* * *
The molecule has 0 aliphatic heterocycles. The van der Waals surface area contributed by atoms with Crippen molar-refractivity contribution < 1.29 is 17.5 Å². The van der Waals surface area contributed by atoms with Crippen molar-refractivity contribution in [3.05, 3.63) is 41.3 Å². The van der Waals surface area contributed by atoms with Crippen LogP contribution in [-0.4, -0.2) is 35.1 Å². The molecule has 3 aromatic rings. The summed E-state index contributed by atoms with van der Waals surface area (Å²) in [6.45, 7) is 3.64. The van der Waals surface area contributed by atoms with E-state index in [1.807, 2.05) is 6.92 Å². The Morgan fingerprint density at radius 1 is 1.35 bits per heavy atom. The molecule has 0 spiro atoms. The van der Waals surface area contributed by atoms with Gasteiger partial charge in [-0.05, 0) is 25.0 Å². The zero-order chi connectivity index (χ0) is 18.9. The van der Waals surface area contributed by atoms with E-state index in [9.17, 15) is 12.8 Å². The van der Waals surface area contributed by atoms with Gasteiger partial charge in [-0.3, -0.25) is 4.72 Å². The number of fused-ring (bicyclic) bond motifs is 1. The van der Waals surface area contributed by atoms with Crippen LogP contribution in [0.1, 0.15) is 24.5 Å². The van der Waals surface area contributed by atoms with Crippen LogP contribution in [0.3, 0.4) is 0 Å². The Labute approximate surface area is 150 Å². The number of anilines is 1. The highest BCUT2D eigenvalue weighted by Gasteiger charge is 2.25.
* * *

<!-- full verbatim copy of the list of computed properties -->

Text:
The molecule has 0 aliphatic heterocycles. The van der Waals surface area contributed by atoms with Crippen molar-refractivity contribution < 1.29 is 17.5 Å². The van der Waals surface area contributed by atoms with Crippen molar-refractivity contribution in [3.05, 3.63) is 41.3 Å². The van der Waals surface area contributed by atoms with Crippen LogP contribution in [-0.4, -0.2) is 35.1 Å². The molecule has 3 aromatic rings. The summed E-state index contributed by atoms with van der Waals surface area (Å²) in [6.45, 7) is 3.64. The van der Waals surface area contributed by atoms with E-state index in [1.807, 2.05) is 6.92 Å². The Morgan fingerprint density at radius 1 is 1.35 bits per heavy atom. The molecule has 0 spiro atoms. The van der Waals surface area contributed by atoms with Gasteiger partial charge in [-0.05, 0) is 25.0 Å². The zero-order chi connectivity index (χ0) is 18.9. The van der Waals surface area contributed by atoms with E-state index in [9.17, 15) is 12.8 Å². The van der Waals surface area contributed by atoms with Gasteiger partial charge in [-0.3, -0.25) is 4.72 Å². The number of fused-ring (bicyclic) bond motifs is 1. The van der Waals surface area contributed by atoms with Crippen LogP contribution in [0.1, 0.15) is 24.5 Å². The van der Waals surface area contributed by atoms with Crippen LogP contribution in [0.3, 0.4) is 0 Å². The Labute approximate surface area is 150 Å². The number of anilines is 1. The highest BCUT2D eigenvalue weighted by Gasteiger charge is 2.25.